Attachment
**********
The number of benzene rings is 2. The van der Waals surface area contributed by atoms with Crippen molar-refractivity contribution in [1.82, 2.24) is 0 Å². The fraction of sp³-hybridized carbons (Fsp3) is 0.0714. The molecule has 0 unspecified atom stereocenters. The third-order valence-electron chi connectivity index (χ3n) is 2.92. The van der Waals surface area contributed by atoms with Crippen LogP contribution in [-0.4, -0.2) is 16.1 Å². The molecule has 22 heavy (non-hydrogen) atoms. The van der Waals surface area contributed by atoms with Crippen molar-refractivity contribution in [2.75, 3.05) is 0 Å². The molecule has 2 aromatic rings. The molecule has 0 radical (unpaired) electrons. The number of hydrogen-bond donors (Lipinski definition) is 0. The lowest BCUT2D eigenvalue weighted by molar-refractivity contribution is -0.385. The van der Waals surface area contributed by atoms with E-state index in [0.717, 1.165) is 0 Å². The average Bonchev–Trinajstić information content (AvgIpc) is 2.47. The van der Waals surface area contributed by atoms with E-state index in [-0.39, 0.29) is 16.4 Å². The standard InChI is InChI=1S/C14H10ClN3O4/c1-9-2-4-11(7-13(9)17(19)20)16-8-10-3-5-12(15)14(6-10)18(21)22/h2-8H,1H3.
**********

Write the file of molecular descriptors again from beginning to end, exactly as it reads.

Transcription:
The number of benzene rings is 2. The van der Waals surface area contributed by atoms with Crippen molar-refractivity contribution in [1.82, 2.24) is 0 Å². The fraction of sp³-hybridized carbons (Fsp3) is 0.0714. The molecule has 0 unspecified atom stereocenters. The third-order valence-electron chi connectivity index (χ3n) is 2.92. The van der Waals surface area contributed by atoms with Crippen LogP contribution in [-0.4, -0.2) is 16.1 Å². The molecule has 22 heavy (non-hydrogen) atoms. The van der Waals surface area contributed by atoms with Crippen molar-refractivity contribution in [2.75, 3.05) is 0 Å². The molecule has 2 aromatic rings. The molecule has 0 radical (unpaired) electrons. The number of hydrogen-bond donors (Lipinski definition) is 0. The lowest BCUT2D eigenvalue weighted by molar-refractivity contribution is -0.385. The van der Waals surface area contributed by atoms with E-state index in [0.717, 1.165) is 0 Å². The average Bonchev–Trinajstić information content (AvgIpc) is 2.47. The van der Waals surface area contributed by atoms with E-state index in [-0.39, 0.29) is 16.4 Å². The standard InChI is InChI=1S/C14H10ClN3O4/c1-9-2-4-11(7-13(9)17(19)20)16-8-10-3-5-12(15)14(6-10)18(21)22/h2-8H,1H3.